I wasn't sure what to feel when I saw this in the NYT Dealbook. I agree with grumpyoldlady who said that Borders has gone downhill since they went national. Of course, I haven't been in the Ann Arbor store but when it wasn't quite as ubiquitous I thought it was a good bookstore. These days the shelves seem bare, there are more trinkets and toys and candy than a books (just a slight exaggeration) and the selection isn't as good. Most of the time I use it for browsing and if I like it I may buy it on Amazon. Other times I use Borders coupons which works out better than Amazon discounts.
What other "independent" bookstores are there left? I have been to some of these (except for Strand and Powells and that was almost 15 years ago):
5. Elliot Bay Books
6. Politics & Prose
Can they compete with the discounts offered by Borders, B&N and Amazon? I don't know the answer to that one except to note that when I used to work at a bookstore the cost of books to the bookseller is usually 60% of the cover price. Sometimes the discounts are deeper but that depends on the amount ordered. A really well run store can work with a 40% margin but if they start discounting all the books as Amazon does (well perhaps not all books, but most) then the margins become really slim and the costs for a bricks and mortar can really cut into the profits.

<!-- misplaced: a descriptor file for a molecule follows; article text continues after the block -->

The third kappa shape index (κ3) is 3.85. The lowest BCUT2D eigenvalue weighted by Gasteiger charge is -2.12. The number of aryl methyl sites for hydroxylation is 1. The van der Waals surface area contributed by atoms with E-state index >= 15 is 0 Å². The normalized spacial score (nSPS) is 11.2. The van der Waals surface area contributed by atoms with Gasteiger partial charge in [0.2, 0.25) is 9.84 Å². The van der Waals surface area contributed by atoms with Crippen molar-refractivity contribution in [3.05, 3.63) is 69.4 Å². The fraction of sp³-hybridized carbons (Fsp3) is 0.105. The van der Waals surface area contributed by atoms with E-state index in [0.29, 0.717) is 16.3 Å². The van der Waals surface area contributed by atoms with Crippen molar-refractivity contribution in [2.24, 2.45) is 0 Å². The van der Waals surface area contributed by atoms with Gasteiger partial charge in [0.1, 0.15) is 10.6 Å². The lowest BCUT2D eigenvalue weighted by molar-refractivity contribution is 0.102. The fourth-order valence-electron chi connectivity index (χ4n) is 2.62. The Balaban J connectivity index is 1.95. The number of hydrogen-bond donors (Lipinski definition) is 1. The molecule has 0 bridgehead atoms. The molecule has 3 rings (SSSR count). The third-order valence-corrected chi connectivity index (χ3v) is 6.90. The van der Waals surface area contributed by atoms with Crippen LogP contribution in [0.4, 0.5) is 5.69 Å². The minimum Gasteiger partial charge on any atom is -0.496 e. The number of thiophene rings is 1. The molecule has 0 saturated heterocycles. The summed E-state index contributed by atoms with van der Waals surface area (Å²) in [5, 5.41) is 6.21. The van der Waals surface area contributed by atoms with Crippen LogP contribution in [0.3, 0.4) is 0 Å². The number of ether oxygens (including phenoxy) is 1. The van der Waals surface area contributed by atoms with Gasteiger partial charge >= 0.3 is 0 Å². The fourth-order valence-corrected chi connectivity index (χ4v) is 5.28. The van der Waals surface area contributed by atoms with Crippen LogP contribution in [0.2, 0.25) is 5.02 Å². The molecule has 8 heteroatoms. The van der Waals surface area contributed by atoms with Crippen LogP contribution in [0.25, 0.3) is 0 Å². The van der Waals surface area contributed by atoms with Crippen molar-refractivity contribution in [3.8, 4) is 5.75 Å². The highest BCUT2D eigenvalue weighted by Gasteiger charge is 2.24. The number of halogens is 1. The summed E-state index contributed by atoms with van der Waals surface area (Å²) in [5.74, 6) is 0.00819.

I suppose that's why most bookstores sell coffee. You can sit and read a book for free and end up spending more on coffee than if you bought the book and took it home to read.
Mixing new book sales with used book sales. I don't really know much about this except that used book seem really hard to handle in terms of having to separate the inventory. The used book store that I sometimes go to Second Story Books doesn't have a way to look up books (except for its more expensive and rare books) so I end up browsing which I've forgotten how much fun it can be. It's all about time these days.
In the end its time/convenience and price for me. It also seemed to me that once they decided to go public they were doomed to fail. Later on they expanded by buying up Waldenbooks (probably just to satisfy some kind of earnings growth estimate) and it felt like they were just getting desparate.